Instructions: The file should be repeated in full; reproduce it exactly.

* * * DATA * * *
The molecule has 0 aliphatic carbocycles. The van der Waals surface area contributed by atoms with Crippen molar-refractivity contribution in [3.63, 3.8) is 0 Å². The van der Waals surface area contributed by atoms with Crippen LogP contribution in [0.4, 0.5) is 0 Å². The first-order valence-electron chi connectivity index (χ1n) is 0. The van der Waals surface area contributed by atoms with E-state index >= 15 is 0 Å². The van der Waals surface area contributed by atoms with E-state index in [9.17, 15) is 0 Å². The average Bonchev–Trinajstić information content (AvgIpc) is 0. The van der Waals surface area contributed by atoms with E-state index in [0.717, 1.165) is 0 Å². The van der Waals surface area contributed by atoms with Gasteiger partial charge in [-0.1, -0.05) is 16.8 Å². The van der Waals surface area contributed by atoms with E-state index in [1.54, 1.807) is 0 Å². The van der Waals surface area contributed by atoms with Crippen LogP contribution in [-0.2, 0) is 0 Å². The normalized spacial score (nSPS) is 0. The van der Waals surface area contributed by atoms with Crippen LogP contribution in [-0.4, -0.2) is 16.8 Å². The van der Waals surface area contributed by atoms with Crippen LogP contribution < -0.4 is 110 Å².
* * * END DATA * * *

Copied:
The molecule has 0 aliphatic carbocycles. The van der Waals surface area contributed by atoms with Crippen molar-refractivity contribution in [3.63, 3.8) is 0 Å². The van der Waals surface area contributed by atoms with Crippen LogP contribution in [0.4, 0.5) is 0 Å². The first-order valence-electron chi connectivity index (χ1n) is 0. The van der Waals surface area contributed by atoms with E-state index >= 15 is 0 Å². The van der Waals surface area contributed by atoms with E-state index in [9.17, 15) is 0 Å². The average Bonchev–Trinajstić information content (AvgIpc) is 0. The van der Waals surface area contributed by atoms with E-state index in [0.717, 1.165) is 0 Å². The van der Waals surface area contributed by atoms with Gasteiger partial charge in [-0.1, -0.05) is 16.8 Å². The van der Waals surface area contributed by atoms with E-state index in [1.54, 1.807) is 0 Å². The van der Waals surface area contributed by atoms with Crippen LogP contribution in [-0.2, 0) is 0 Å². The normalized spacial score (nSPS) is 0. The van der Waals surface area contributed by atoms with Crippen LogP contribution in [-0.4, -0.2) is 16.8 Å². The van der Waals surface area contributed by atoms with Crippen LogP contribution < -0.4 is 110 Å².